@wildkitty - you are out of line. its fine to have a contrarian point of view but if you know that from the gate you should have enough sense to keep it to yourself if you are going to flat out disrespect ppl. regardless of what ppl overseas think of us as a country or new york in general, ppl's lives where wrecked beyond belief that day. what you have said is completely insensitive and speaks volumes for your character. you don't have to believe the same notions anyone here believes, but empathy is part of human nature. try it sometime.

pilly said...

The days following---the newspapers had little biographies on the people who died. I can't explain why but I felt it was really important to read each and every one carefully. Those people were just at work--(or travelling) getting on with their life when it all stopped Stopped.

My office was on the flight pattern for the airport and the quiet was deafening.

My husband had proposed to me on the 9th and we decided to wait until the following summer to marry. Well we didn't wait. He came to me in the US and we got married on Christmas day.

I live in the UK now but every year on September 11th I put my American flag out. Yes I have patriotism. I feel it's a sign of respect and honour. Ten years on and my eyes drip

uofazwildkitty said...

kind, yet personal-attack prone, ida,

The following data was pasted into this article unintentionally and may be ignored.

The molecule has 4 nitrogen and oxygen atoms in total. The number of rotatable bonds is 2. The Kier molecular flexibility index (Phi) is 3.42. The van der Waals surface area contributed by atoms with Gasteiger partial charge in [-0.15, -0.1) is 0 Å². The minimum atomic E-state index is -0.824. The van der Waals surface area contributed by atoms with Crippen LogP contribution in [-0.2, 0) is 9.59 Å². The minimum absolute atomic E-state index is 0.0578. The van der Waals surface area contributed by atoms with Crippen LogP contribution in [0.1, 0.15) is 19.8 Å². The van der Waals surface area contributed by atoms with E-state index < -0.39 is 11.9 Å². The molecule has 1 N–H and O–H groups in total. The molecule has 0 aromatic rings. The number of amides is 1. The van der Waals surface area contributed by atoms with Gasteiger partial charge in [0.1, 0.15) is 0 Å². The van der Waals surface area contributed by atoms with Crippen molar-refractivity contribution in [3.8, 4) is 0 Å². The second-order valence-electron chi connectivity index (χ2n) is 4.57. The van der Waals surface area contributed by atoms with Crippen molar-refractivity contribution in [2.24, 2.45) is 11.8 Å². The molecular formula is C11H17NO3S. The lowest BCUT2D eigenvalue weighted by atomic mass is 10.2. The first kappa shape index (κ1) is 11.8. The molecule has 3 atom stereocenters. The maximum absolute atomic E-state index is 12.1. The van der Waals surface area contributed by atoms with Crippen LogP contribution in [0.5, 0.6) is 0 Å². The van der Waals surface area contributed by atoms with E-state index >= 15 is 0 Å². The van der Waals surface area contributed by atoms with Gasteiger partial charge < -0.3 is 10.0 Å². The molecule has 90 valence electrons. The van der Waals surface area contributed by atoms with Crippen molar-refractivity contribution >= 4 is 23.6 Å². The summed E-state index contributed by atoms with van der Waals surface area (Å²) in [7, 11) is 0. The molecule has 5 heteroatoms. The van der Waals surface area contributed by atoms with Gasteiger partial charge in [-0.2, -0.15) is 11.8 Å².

i have, in fact, posted before on this forum. i simply haven't raised your ire before this.

attention seeking? nope. yet, i am moderately amused that after one disregards someone, one continues one's attacks/observations for a few more 'graphs.

the post solicited "what you were doing, and your thoughts and reflections."

while i chose not to dwell on that day, that does not diminish my thoughts, nor my right to express them. in spite of everything, this is still america, dear. as such, i must tolerate your personal attacks.

i agree with bnl1016 that the media is forcing those directly affected by the terrorist attacks to relive the pain of that day every year, and that is odious.

tell me, when did folks stop holding pearl harbor in the same regard? after all, +/-4,000 folks were killed and injured in a similar attack.

i would ask why there isn't a monument to the firefighters who died that sad sept day at the wtc, but i'm sure that would be viewed as insensitive, uncivil and - my personal favorite, unpatriotic.

onward.

onetwothree said...

I was pregnant with my first child and not working, living in Seattle. My husband woke up and heard the news on the radio while he took a shower. He came back into our room and woke me up. I still remember exactly what he said "you should get up, something happened. A plane hit the WTC and another hit the Pentagon." I figured it was a small plane or something, we had no idea how bad it was.